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Report - Ladybower Reservoir Overflow, Derbyshire - July '16

Discussion in 'UK Draining Forum' started by KM_Punk, Jul 24, 2016.

  1. KM_Punk

    KM_Punk Muppet
    Regular User

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    Explored with @Deconstrukt @Sids & a non-member

    History

    Ladybower was built between 1935 and 1943 by the Derwent Valley Water Board to supplement the other two reservoirs in supplying the water needs of the East Midlands. It took a further two years to fill (1945). The dam differs from the Howden Reservoir and Derwent Reservoir in that it is a clay-cored earth embankment, and not a solid masonry dam. Below the dam is a cut-off trench 180 feet (55 m) deep and 6 feet (1.8 m) wide filled with concrete, stretching 500 feet (150 m) into the hills each side, to stop water leaking round the dam. The dam wall was built by Richard Baillie and Sons, a Scottish company. The two viaducts, Ashopton and Ladybower, needed to carry the trunk roads over the reservoir were built by the London firm of Holloways, using a steel frame clad in concrete. The project was delayed when the Second World War broke out in 1939, making labour and raw materials scarce. But construction was continued due to the strategic importance of maintaining supplies. King George VI, accompanied by Queen Elizabeth, formally opened the reservoir on 25 September 1945.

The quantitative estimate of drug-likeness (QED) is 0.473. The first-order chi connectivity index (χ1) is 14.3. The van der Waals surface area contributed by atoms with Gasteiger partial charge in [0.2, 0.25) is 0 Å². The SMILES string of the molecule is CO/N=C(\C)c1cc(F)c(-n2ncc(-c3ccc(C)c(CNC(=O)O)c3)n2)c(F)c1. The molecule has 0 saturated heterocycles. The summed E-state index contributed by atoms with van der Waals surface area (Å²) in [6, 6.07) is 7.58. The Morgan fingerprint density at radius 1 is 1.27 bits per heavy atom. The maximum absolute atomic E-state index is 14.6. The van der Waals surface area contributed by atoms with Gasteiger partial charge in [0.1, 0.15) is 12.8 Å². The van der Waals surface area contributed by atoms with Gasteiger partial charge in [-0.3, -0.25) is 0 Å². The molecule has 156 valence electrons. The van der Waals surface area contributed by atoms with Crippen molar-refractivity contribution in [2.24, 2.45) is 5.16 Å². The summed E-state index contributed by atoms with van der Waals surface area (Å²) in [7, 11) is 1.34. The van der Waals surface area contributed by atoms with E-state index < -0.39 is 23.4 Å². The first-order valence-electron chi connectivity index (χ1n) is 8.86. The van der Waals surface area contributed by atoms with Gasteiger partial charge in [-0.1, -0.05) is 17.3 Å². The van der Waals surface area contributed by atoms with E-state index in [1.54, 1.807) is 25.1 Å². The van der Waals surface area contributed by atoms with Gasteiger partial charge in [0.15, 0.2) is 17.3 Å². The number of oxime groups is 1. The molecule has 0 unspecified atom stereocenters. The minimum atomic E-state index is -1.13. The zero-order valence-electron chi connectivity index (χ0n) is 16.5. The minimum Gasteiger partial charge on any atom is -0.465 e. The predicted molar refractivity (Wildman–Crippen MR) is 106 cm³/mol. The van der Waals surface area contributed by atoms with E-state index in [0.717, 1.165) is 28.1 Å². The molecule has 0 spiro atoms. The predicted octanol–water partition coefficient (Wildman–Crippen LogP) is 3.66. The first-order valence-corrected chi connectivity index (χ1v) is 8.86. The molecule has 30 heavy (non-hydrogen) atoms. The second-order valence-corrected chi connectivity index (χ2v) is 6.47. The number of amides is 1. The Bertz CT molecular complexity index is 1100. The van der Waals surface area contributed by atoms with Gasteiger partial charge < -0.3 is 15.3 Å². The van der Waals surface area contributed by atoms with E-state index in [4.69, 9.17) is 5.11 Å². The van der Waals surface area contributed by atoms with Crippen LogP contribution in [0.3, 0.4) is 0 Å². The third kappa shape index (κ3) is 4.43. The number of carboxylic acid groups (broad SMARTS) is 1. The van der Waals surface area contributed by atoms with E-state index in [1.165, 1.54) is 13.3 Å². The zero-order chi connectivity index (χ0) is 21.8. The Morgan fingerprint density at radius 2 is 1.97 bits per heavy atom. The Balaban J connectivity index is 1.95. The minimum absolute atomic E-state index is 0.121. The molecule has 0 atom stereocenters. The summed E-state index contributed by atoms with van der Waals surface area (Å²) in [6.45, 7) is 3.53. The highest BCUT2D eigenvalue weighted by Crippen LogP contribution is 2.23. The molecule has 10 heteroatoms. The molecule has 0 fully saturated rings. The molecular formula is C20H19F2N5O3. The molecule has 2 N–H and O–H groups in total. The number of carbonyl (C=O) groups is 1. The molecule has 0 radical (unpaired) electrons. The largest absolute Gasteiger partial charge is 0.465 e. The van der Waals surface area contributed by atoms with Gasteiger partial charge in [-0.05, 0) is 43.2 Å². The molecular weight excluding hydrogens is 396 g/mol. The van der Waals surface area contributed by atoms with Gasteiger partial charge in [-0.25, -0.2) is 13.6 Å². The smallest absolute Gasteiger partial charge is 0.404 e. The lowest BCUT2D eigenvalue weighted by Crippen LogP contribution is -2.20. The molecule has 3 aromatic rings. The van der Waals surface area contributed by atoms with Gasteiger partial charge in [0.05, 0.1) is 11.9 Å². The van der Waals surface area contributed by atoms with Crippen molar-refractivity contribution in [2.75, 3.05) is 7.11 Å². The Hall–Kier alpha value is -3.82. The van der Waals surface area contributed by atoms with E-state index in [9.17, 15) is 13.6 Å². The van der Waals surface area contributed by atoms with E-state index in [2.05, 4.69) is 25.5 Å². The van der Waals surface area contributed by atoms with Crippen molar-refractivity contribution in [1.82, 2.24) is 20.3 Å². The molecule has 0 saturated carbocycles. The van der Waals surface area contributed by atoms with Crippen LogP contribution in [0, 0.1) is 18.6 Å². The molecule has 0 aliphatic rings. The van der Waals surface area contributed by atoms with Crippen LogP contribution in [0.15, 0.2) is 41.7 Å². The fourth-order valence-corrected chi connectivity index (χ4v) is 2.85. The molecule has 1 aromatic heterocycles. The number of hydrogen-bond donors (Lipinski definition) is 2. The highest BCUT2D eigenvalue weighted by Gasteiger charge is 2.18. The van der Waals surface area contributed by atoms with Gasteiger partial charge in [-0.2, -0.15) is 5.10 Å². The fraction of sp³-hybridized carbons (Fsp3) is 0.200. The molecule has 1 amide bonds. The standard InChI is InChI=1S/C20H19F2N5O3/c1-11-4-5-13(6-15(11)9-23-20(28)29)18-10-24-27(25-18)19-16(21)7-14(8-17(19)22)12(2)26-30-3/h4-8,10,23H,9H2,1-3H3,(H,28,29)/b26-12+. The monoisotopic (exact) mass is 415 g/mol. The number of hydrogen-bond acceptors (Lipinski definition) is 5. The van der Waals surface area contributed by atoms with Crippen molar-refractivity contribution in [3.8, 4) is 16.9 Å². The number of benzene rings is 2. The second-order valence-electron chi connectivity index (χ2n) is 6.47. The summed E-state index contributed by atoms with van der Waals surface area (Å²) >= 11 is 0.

During the 1990s the wall was raised and strengthened to reduce the risk of over-topping in a major flood. The original dam wall contains 100,000 tons of concrete, over one million tons of earth and 100,000 tons of clay for the core. The upstream face is stone faced. Materials were brought to the site on the Derwent Valley Water Board's own branch line and their sidings off the main line in theHope Valley.

    The dam's design is unusual in having two totally enclosed bellmouth overflows (locally named the "plugholes") at the side of the wall. These are stone and of 80 feet (24 m) diameter with outlets of 15 feet (4.6 m) diameter. Each discharges via its own valve house at the base of the dam. The overflows originally had walkways around them but they were dismantled many years ago. The bell mouths are often completely out of the water and are only rarely submerged, often after heavy rainfall or flooding.

    Explore

    On our way from Manchester, back to Leicester, I decided to take the car I was in, over Snake Pass. Beautiful road and after a couple of stops for photos, we were coming towards Ladybower. So I posed the question, "As we're here, why not?"
    I've wanted to do this beauty for years, each time I've been in the area, the bellmouths are flowing well.
    The general opinion was "Fuck it, why not?"
    So we pulled into the car park, got the camera kit on and headed on our way.
    Once in, I was gobsmacked with the size. And the echo.
    Awesome sneaky explore which put us behind schedule by an hour (sorry @UrbanCaving).
    Really enjoyed this one :thumb

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    Cheers for Looking
     
    #1 KM_Punk, Jul 24, 2016
    Last edited: Jul 25, 2016

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  2. Stopford_lad

    Stopford_lad foul-mouthed oaf
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    Number 6 for the win
     
    Esoteric Eric and KM_Punk like this.
  3. UrbanCaving

    UrbanCaving Sewer Rat
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    nice one mate :)
     
    KM_Punk likes this.
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